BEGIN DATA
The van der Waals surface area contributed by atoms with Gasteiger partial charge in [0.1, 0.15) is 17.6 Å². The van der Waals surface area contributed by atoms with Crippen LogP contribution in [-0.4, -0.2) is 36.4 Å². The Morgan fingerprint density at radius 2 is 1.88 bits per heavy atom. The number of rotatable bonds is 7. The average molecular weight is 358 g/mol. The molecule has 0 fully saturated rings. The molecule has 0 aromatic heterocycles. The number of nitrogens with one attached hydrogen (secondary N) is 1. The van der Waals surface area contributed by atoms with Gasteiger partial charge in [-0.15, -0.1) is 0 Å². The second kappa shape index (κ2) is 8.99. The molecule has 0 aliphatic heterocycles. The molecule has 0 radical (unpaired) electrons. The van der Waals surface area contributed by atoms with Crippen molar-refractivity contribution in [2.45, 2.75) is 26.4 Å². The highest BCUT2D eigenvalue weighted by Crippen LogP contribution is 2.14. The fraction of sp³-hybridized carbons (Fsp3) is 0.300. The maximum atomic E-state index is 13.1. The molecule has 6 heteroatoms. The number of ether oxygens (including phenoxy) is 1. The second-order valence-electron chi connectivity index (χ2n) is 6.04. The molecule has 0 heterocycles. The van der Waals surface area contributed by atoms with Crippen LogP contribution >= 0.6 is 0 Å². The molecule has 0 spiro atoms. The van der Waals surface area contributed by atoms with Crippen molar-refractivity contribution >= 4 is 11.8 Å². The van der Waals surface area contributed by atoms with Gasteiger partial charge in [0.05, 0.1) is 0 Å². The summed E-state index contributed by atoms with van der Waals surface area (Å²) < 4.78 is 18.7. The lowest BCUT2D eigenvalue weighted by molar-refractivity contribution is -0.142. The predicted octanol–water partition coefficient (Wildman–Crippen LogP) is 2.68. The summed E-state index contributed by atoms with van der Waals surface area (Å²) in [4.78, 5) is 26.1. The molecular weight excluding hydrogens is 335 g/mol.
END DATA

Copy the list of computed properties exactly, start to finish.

The van der Waals surface area contributed by atoms with Gasteiger partial charge in [0.1, 0.15) is 17.6 Å². The van der Waals surface area contributed by atoms with Crippen LogP contribution in [-0.4, -0.2) is 36.4 Å². The Morgan fingerprint density at radius 2 is 1.88 bits per heavy atom. The number of rotatable bonds is 7. The average molecular weight is 358 g/mol. The molecule has 0 fully saturated rings. The molecule has 0 aromatic heterocycles. The number of nitrogens with one attached hydrogen (secondary N) is 1. The van der Waals surface area contributed by atoms with Gasteiger partial charge in [-0.15, -0.1) is 0 Å². The second kappa shape index (κ2) is 8.99. The molecule has 0 aliphatic heterocycles. The molecule has 0 radical (unpaired) electrons. The van der Waals surface area contributed by atoms with Crippen molar-refractivity contribution in [2.45, 2.75) is 26.4 Å². The highest BCUT2D eigenvalue weighted by Crippen LogP contribution is 2.14. The fraction of sp³-hybridized carbons (Fsp3) is 0.300. The maximum atomic E-state index is 13.1. The molecule has 6 heteroatoms. The number of ether oxygens (including phenoxy) is 1. The second-order valence-electron chi connectivity index (χ2n) is 6.04. The molecule has 0 heterocycles. The van der Waals surface area contributed by atoms with Crippen LogP contribution >= 0.6 is 0 Å². The molecule has 0 spiro atoms. The van der Waals surface area contributed by atoms with Crippen molar-refractivity contribution >= 4 is 11.8 Å². The van der Waals surface area contributed by atoms with Gasteiger partial charge in [0.05, 0.1) is 0 Å². The summed E-state index contributed by atoms with van der Waals surface area (Å²) < 4.78 is 18.7. The lowest BCUT2D eigenvalue weighted by molar-refractivity contribution is -0.142. The predicted octanol–water partition coefficient (Wildman–Crippen LogP) is 2.68. The summed E-state index contributed by atoms with van der Waals surface area (Å²) in [4.78, 5) is 26.1. The molecular weight excluding hydrogens is 335 g/mol.